This is one of the great classics of the Spanish Golden Age of Theatre, and these are designs for an ambitious production that could be summarized in a few basic elements.

A golden floor when lit from the top symbolizes the rational mind and the luxury of the Palace where the King lives. However, when it’s lit form below it looks like magma, like a world in fire: Segismundo’s prision.

There are also a number of modular abstract units that can be shifted by the performers on the stage as the play progresses. Some industrial machinery and a court of characters that combine the exuberance of the Baroque and the gritty functionality of builder’s outfits and gear compete the picture of a production that recognizes its roots in the past while effortlessly  emphasizing its modern credentials.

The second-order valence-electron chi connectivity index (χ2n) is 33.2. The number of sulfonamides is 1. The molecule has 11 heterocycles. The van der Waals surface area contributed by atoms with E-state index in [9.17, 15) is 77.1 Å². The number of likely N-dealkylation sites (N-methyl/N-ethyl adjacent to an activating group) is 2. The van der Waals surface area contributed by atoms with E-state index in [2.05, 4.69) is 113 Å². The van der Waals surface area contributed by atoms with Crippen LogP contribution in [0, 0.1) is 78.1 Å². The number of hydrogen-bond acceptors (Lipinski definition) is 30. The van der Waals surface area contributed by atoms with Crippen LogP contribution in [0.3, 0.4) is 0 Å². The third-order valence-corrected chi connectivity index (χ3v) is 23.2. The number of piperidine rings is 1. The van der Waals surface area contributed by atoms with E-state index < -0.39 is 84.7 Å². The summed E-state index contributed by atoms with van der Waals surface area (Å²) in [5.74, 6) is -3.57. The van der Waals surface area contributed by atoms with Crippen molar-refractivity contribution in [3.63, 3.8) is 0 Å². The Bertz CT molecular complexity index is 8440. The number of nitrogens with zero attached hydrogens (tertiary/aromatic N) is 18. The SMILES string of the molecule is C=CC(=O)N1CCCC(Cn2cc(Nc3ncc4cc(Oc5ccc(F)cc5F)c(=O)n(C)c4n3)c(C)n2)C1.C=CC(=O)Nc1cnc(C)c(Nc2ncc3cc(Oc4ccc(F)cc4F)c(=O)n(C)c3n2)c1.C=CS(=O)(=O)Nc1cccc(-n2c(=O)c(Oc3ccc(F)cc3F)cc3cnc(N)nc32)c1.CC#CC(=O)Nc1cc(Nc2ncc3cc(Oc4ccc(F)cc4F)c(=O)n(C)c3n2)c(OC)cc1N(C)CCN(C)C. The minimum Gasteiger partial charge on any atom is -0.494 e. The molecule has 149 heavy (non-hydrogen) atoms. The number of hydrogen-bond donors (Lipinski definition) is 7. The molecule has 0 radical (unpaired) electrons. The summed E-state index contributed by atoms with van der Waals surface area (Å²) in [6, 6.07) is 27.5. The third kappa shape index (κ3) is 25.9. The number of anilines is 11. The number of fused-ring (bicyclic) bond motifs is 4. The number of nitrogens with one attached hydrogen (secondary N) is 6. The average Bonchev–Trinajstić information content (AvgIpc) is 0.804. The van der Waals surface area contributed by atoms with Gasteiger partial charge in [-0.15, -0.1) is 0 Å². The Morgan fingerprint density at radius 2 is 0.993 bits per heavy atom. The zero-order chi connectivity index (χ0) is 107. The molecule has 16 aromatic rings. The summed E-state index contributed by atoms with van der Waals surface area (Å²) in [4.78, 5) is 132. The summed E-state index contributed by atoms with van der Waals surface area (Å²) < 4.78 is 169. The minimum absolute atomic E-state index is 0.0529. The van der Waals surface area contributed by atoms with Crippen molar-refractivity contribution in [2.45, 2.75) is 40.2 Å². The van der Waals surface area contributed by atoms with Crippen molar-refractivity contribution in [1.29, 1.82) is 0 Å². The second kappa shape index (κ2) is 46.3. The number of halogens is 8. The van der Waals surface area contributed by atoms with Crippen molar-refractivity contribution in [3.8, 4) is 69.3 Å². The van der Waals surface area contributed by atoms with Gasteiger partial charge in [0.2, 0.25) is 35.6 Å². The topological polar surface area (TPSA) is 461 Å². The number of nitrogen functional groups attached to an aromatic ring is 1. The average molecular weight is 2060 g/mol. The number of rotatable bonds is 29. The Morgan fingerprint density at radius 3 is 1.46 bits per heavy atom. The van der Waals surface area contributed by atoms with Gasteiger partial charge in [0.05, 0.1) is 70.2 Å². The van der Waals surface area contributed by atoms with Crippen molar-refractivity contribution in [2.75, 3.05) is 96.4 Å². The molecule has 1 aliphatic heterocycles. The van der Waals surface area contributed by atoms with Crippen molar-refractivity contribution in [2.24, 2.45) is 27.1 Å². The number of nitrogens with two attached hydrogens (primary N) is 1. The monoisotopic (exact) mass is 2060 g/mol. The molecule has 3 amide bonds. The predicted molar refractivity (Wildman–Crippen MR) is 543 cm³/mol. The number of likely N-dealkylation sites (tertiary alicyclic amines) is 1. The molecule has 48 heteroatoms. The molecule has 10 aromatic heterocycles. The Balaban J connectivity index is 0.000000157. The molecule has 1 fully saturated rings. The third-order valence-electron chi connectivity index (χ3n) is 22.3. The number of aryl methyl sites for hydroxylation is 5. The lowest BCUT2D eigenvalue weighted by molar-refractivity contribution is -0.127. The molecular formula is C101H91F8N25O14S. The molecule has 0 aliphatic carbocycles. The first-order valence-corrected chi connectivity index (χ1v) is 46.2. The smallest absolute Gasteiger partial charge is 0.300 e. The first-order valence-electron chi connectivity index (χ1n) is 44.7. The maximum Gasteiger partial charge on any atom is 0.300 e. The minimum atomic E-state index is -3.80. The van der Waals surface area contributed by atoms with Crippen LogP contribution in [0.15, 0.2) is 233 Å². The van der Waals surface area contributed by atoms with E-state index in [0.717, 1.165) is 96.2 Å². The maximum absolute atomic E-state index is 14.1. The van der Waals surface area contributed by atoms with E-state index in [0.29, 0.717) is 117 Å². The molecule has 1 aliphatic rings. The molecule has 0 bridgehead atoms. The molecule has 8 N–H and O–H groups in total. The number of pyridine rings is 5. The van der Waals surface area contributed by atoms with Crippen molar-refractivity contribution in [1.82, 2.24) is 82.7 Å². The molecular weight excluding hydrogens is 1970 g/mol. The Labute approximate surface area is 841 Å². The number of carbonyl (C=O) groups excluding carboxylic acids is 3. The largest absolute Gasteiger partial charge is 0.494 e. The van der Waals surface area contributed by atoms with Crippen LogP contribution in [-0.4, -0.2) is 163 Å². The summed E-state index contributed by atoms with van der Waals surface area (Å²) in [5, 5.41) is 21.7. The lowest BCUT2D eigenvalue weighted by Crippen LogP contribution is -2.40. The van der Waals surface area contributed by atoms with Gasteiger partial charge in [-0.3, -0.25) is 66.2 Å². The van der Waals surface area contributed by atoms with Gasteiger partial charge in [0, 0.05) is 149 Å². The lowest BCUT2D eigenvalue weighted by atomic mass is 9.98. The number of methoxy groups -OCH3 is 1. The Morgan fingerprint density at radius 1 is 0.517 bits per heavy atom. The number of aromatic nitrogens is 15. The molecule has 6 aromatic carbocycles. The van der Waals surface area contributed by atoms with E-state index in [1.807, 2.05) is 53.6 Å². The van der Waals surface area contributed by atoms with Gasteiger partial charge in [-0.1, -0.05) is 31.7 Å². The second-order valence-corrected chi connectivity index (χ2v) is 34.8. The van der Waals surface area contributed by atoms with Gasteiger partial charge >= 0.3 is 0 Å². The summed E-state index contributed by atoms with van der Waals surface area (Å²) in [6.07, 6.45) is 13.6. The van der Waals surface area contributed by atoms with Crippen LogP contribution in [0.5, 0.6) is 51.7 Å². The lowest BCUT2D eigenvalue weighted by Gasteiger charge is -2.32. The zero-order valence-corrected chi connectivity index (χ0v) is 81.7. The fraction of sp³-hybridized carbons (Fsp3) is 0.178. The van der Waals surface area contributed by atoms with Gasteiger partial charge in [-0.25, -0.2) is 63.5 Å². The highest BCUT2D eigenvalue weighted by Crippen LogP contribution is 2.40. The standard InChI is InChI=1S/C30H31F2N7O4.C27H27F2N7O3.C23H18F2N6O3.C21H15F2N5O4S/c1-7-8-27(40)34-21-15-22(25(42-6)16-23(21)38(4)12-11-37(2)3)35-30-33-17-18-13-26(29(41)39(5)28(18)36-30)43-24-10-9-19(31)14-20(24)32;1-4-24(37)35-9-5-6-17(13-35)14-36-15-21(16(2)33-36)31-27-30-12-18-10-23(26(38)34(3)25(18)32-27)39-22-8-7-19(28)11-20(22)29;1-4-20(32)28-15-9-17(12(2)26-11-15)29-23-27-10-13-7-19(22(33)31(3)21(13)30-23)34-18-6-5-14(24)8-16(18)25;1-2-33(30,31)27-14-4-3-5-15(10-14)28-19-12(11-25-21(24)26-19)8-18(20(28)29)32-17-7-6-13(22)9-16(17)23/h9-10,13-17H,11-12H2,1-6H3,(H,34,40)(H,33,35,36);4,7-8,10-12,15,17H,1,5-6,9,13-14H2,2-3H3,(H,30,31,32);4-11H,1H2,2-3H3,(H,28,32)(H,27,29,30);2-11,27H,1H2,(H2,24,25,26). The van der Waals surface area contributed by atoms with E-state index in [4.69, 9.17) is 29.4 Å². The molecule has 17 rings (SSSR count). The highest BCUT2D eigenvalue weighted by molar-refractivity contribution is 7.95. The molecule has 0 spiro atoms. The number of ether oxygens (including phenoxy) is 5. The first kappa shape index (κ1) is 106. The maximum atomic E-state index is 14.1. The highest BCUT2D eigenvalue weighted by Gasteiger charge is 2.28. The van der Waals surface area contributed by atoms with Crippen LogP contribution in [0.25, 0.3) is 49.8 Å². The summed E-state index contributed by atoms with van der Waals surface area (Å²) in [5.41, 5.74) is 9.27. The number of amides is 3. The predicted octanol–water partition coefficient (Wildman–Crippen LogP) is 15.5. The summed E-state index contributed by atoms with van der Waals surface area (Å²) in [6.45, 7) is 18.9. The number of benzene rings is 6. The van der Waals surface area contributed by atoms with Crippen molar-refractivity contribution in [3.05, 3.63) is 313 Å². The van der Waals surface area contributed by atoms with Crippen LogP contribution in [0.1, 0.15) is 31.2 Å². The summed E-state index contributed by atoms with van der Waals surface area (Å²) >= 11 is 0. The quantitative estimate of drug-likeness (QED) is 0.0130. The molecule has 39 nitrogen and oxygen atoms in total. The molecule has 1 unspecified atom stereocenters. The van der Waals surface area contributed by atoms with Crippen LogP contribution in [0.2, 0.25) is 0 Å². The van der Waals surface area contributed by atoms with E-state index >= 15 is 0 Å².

As an extra dimension the designs include a life size building people could enter that should be placed near the theatre. It’s an installation  where the audience can have their own personal experience of the play in a space built as a metaphor of the concepts that permeate Life is a Dream.

Life is a Dream